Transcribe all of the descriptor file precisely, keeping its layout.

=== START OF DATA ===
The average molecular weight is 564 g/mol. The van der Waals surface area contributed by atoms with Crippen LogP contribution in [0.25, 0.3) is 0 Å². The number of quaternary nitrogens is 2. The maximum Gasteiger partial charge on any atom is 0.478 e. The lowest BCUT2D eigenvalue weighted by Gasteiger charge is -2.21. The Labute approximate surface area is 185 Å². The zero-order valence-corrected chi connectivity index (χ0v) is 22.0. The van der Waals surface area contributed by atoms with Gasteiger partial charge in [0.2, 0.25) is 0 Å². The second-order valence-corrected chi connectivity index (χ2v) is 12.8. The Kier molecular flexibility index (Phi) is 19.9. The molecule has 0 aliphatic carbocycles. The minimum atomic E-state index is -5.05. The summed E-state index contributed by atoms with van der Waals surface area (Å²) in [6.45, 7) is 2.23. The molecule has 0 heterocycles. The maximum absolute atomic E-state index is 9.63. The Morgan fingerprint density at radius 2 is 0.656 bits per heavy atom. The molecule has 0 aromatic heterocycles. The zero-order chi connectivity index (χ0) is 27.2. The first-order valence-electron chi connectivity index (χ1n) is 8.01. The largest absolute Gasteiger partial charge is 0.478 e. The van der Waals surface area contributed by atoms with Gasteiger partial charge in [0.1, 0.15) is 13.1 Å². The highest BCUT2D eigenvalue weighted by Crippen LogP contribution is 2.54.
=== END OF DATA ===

The average molecular weight is 564 g/mol. The van der Waals surface area contributed by atoms with Crippen LogP contribution in [0.25, 0.3) is 0 Å². The number of quaternary nitrogens is 2. The maximum Gasteiger partial charge on any atom is 0.478 e. The lowest BCUT2D eigenvalue weighted by Gasteiger charge is -2.21. The Labute approximate surface area is 185 Å². The zero-order valence-corrected chi connectivity index (χ0v) is 22.0. The van der Waals surface area contributed by atoms with Gasteiger partial charge in [0.2, 0.25) is 0 Å². The second-order valence-corrected chi connectivity index (χ2v) is 12.8. The Kier molecular flexibility index (Phi) is 19.9. The molecule has 0 aliphatic carbocycles. The minimum atomic E-state index is -5.05. The summed E-state index contributed by atoms with van der Waals surface area (Å²) in [6.45, 7) is 2.23. The molecule has 0 heterocycles. The maximum absolute atomic E-state index is 9.63. The Morgan fingerprint density at radius 2 is 0.656 bits per heavy atom. The molecule has 0 aromatic heterocycles. The zero-order chi connectivity index (χ0) is 27.2. The first-order valence-electron chi connectivity index (χ1n) is 8.01. The largest absolute Gasteiger partial charge is 0.478 e. The van der Waals surface area contributed by atoms with Gasteiger partial charge in [0.1, 0.15) is 13.1 Å². The highest BCUT2D eigenvalue weighted by Crippen LogP contribution is 2.54.